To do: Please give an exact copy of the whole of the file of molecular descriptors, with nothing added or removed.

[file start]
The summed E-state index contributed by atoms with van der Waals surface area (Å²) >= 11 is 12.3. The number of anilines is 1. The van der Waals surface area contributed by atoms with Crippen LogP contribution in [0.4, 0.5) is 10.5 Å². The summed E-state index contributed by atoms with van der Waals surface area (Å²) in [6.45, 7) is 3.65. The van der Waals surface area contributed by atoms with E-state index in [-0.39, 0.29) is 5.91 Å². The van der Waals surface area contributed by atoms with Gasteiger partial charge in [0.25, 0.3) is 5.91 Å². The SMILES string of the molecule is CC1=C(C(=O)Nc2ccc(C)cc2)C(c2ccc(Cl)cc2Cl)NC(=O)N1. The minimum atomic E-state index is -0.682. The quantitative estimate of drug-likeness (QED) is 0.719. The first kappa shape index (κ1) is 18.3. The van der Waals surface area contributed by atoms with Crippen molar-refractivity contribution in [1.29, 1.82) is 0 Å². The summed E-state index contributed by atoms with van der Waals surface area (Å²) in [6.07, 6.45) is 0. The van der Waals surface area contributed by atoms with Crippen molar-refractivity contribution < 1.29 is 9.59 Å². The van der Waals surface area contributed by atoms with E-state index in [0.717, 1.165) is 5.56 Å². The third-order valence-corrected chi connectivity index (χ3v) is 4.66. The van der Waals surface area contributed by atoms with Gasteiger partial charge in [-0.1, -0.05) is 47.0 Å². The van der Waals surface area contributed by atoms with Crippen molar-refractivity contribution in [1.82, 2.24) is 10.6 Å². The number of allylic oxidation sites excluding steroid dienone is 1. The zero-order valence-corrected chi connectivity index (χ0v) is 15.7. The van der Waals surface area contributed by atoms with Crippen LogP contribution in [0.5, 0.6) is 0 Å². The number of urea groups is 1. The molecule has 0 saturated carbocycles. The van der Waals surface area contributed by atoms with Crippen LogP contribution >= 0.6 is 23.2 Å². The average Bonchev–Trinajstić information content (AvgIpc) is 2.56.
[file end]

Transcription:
The summed E-state index contributed by atoms with van der Waals surface area (Å²) >= 11 is 12.3. The number of anilines is 1. The van der Waals surface area contributed by atoms with Crippen LogP contribution in [0.4, 0.5) is 10.5 Å². The summed E-state index contributed by atoms with van der Waals surface area (Å²) in [6.45, 7) is 3.65. The van der Waals surface area contributed by atoms with E-state index in [-0.39, 0.29) is 5.91 Å². The van der Waals surface area contributed by atoms with Gasteiger partial charge in [0.25, 0.3) is 5.91 Å². The SMILES string of the molecule is CC1=C(C(=O)Nc2ccc(C)cc2)C(c2ccc(Cl)cc2Cl)NC(=O)N1. The minimum atomic E-state index is -0.682. The quantitative estimate of drug-likeness (QED) is 0.719. The first kappa shape index (κ1) is 18.3. The van der Waals surface area contributed by atoms with Crippen molar-refractivity contribution in [1.29, 1.82) is 0 Å². The summed E-state index contributed by atoms with van der Waals surface area (Å²) in [6.07, 6.45) is 0. The van der Waals surface area contributed by atoms with Crippen molar-refractivity contribution < 1.29 is 9.59 Å². The van der Waals surface area contributed by atoms with E-state index in [0.717, 1.165) is 5.56 Å². The third-order valence-corrected chi connectivity index (χ3v) is 4.66. The van der Waals surface area contributed by atoms with Gasteiger partial charge in [-0.1, -0.05) is 47.0 Å². The van der Waals surface area contributed by atoms with Crippen molar-refractivity contribution in [1.82, 2.24) is 10.6 Å². The number of allylic oxidation sites excluding steroid dienone is 1. The zero-order valence-corrected chi connectivity index (χ0v) is 15.7. The van der Waals surface area contributed by atoms with Crippen LogP contribution in [0.5, 0.6) is 0 Å². The number of urea groups is 1. The molecule has 0 saturated carbocycles. The van der Waals surface area contributed by atoms with Crippen LogP contribution >= 0.6 is 23.2 Å². The average Bonchev–Trinajstić information content (AvgIpc) is 2.56.